the 172.16.0.0/16 advertisement it's sending out.

    This *might* work OK, though. If ISP1 and ISP2 have a connection to
    each other, and ISP1 doesn't filter out the advertisement from ISP2, the
    traffic will go from other ISPs to ISP1 to ISP2 to you.

    However, there's a worst-case scenario that won't work at all: if ISP1's
    backbone goes down. Then it will stop advertising the 172.16.0.0/16
    block, and other ISPs will have no route at all that matches
    172.16.10.16/29.

    P.S. Please don't top-post.

    --
    Barry Margolin,
    Arlington, MA
    *** PLEASE post questions in newsgroups, not directly to me ***
    Barry Margolin, May 3, 2004
    #11
  12. jonnah

    Ivan Ostres Guest

    In article <409637b7$>,
    says...
    > Hmmm...not sure this matters at all. The routes are still part of 2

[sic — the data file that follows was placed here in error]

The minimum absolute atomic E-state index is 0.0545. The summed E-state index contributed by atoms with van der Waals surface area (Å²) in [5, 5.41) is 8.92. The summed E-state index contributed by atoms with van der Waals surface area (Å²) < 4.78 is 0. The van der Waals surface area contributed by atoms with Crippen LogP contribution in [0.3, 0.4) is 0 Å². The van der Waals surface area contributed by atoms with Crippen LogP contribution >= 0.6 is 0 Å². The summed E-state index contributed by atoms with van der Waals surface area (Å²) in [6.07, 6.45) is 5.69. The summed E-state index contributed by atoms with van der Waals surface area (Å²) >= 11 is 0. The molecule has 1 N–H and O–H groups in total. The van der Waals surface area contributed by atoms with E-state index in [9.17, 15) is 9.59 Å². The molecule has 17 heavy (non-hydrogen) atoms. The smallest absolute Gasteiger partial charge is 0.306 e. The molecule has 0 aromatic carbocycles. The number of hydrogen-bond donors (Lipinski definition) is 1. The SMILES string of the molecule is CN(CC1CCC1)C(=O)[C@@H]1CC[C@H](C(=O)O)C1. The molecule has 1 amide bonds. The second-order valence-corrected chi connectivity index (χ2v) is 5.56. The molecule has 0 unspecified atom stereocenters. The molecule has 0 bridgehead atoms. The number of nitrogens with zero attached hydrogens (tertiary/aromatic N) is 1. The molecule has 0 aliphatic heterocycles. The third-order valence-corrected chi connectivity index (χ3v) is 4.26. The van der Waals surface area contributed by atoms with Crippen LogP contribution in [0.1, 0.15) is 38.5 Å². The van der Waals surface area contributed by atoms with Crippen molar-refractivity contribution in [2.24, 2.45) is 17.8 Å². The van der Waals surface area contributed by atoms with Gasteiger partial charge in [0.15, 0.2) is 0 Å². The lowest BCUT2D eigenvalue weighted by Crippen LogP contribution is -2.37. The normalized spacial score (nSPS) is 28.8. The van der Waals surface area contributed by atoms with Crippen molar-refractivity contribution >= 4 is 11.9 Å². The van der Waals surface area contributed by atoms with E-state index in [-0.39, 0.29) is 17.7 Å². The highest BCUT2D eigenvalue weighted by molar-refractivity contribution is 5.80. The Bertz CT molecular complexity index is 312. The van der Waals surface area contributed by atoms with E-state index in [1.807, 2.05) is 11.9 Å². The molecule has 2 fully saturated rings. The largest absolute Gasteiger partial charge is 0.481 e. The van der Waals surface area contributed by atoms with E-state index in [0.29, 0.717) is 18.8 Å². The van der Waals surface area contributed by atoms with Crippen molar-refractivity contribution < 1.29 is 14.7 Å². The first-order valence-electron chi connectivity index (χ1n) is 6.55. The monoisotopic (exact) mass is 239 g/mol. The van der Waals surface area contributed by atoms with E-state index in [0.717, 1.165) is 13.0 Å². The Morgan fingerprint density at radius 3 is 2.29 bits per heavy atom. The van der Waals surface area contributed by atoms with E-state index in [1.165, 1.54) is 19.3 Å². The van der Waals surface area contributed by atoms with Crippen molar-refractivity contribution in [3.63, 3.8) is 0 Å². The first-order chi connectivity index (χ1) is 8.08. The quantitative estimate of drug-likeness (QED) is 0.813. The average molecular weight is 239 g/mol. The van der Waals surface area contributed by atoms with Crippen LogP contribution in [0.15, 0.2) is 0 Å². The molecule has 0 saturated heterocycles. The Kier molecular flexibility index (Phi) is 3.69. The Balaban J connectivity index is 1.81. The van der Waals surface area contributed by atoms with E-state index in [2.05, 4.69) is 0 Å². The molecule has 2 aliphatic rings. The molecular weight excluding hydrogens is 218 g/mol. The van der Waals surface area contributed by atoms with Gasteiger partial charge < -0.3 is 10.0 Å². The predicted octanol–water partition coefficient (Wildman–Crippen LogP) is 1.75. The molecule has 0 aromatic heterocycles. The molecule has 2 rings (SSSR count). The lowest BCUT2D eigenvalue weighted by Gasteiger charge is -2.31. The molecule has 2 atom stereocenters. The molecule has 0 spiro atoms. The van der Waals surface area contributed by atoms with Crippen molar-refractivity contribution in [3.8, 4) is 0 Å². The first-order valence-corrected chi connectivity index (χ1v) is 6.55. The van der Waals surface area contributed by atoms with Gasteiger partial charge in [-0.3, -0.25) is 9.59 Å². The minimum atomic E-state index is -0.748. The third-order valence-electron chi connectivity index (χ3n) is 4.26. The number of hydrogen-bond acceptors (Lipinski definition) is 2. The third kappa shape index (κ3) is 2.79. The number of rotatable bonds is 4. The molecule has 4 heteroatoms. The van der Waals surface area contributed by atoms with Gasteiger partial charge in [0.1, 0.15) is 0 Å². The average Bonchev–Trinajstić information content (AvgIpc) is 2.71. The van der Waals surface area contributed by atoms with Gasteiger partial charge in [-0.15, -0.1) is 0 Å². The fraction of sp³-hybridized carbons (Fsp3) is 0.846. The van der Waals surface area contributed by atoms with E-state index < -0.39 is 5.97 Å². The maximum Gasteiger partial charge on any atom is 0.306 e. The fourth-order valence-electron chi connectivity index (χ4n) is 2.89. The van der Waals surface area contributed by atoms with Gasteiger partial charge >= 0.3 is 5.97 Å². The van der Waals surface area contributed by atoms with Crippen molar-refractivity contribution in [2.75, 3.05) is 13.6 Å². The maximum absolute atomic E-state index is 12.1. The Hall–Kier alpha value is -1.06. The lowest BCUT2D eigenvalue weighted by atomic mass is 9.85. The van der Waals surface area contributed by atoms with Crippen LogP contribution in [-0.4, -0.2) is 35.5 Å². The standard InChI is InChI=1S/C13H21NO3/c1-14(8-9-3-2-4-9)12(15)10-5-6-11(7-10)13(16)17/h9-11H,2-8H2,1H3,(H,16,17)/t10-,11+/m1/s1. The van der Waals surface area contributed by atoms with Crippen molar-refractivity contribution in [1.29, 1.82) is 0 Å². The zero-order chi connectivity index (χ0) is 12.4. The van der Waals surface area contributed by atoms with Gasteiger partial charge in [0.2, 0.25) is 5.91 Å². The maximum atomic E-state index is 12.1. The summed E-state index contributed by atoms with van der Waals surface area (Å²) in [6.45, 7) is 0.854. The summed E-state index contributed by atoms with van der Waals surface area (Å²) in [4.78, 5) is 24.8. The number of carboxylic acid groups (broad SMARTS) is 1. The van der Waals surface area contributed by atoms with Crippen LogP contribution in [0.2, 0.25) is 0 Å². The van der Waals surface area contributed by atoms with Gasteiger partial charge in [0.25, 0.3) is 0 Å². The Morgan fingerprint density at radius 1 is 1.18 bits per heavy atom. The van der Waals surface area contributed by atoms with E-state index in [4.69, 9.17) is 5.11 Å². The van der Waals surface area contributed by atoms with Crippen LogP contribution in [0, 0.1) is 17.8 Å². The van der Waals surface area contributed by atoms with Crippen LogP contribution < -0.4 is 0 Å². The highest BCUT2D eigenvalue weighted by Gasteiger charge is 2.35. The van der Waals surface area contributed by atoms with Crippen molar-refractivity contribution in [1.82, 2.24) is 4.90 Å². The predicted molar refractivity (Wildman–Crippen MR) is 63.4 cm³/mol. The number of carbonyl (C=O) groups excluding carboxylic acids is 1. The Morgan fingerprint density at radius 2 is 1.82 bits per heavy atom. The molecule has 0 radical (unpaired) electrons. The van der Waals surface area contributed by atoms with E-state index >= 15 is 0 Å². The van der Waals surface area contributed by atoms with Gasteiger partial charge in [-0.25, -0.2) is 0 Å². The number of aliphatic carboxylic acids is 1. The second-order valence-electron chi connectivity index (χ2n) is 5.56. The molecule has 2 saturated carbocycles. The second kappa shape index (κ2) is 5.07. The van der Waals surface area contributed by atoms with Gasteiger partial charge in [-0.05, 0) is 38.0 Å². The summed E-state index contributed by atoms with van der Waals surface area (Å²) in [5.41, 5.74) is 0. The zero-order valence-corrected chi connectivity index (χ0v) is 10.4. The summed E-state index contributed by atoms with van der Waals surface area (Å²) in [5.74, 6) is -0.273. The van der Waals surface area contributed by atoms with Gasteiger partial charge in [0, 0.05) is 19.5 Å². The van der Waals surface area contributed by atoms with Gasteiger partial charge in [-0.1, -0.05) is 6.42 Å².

> different supernets belonging to 2 different ISPs...
    >
    >


    Yes they are, but one small address space (< /24) will not be visible
    trough both ISPs (it will be visible just trough one that owns that
    address space as aggregate). So, you will lose redundancy, and that was
    one of the "question points".

    --
    Ivan
    Ivan Ostres, May 3, 2004
    #12
  13. jonnah

    jonnah Guest

    Ivan Ostres <> wrote in message news:<c768qc$7f61$-berlin.de>...
    > In article <409637b7$>,
    > says...
    > > Hmmm...not sure this matters at all. The routes are still part of 2
    > > different supernets belonging to 2 different ISPs...
    > >
    > >

    >